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Global Illumination and Final Gather in MR explained

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Hi everyone,

I saw that in many posts, there are comparisons and questions about Global illumination and final gather in other applications.

so here is an explanation I gave on another forum that I thought might be helpfull to you (it was based on GI and FG in mental ray).


Hi everyone

as far as everything in CG goes, there is many methods to tackle every task,same goes for indirect lighting.

here you can find GI, FG, PT, radiosity ... etc

for this time i'll try to explain FG and GI as simple as possible (trying not to be app specific)

so let us begin with GI :

GI short for global illumination is an indirect lighting technique that is based on photons (the way it's implemented in MR inside Maya, XSI, and 3dsmax), what does that mean.

A photon in physics is the elementary particle responsible for 'light energy'(wikipedia),

you can think of each photon as a very small particle holding a certain amount of energy and when put together with maaaany other photons they form light.

now what does that have to do with GI, well GI isn't more than a bunch of those photons shot into your scene, by a photon emitting light, transfering their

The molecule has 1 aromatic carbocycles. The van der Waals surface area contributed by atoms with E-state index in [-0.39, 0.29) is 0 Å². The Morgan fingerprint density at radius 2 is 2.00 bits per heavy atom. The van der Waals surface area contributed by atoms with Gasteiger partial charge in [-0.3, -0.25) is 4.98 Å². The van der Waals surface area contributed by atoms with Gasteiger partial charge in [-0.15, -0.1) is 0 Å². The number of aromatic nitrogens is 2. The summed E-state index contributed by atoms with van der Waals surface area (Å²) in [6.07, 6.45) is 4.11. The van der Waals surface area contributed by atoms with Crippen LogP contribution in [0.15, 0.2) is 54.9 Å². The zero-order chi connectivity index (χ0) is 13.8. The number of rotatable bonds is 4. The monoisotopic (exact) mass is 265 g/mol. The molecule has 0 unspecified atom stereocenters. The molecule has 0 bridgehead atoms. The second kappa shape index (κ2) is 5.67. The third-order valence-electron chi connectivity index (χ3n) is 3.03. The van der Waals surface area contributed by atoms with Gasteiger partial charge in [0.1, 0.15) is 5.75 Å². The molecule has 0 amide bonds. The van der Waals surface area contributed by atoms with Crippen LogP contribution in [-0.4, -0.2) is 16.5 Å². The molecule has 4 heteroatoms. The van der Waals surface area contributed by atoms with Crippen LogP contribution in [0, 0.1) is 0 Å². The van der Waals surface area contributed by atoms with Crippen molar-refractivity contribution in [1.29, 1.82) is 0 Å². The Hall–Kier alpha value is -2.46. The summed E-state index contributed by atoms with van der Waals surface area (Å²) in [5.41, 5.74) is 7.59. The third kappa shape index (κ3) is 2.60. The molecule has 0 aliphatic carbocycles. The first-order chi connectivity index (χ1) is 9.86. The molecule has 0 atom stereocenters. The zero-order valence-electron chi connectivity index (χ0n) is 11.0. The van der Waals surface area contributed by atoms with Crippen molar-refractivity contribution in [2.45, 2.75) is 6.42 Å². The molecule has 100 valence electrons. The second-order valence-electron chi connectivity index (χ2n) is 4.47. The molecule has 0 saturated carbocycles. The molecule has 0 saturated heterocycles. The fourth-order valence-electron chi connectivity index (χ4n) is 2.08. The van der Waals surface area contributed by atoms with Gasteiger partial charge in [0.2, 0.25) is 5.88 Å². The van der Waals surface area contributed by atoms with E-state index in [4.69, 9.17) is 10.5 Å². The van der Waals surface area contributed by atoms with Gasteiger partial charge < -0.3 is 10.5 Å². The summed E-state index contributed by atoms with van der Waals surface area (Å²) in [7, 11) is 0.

energy to the objects in your scene, depending on the depth settings of your photons, a photon may do multiple bounces and with each bounce it looses energy until it dies off or it reaches the max depth. after that photon shooting process something called a photon map is usually created, this map holds all the necessary infos concerning the photons just shot, and will help in further calculations. so now comes the raytracing, rays are shot from the camera towards your scene (i'll not elaborate the raytracing but i'll talk only about its relation to the GI) so whenever an object on which there are photons (from your shooting process) a pass that will average the energies takes place, to understand that, imagine your photons as small spheres distributed on a plane for example, those spheres can be big enough and near enough to touch each other, as well as they can be small and far apart and not be able to touch each other in both cases and depending especailly on your radius settings the energies and colors of neghbouring photons are averaged to give the GI energy and color corresponding to that hit point (N.B. of course this is a part of the final result which contains also the direct lighting, the FG ...).

so as you can see to obtain a very good result with GI the averaging pass should have enough data for each point, which implies a veeeery big number of photons with smaller radiuses, then a small averaging radius, and eventually higher depth.

now to the FG :

FG short for final gather is an indirect lighting technique that is based on raytracing algorithm, the general idea is that eye rays are sent into the scene,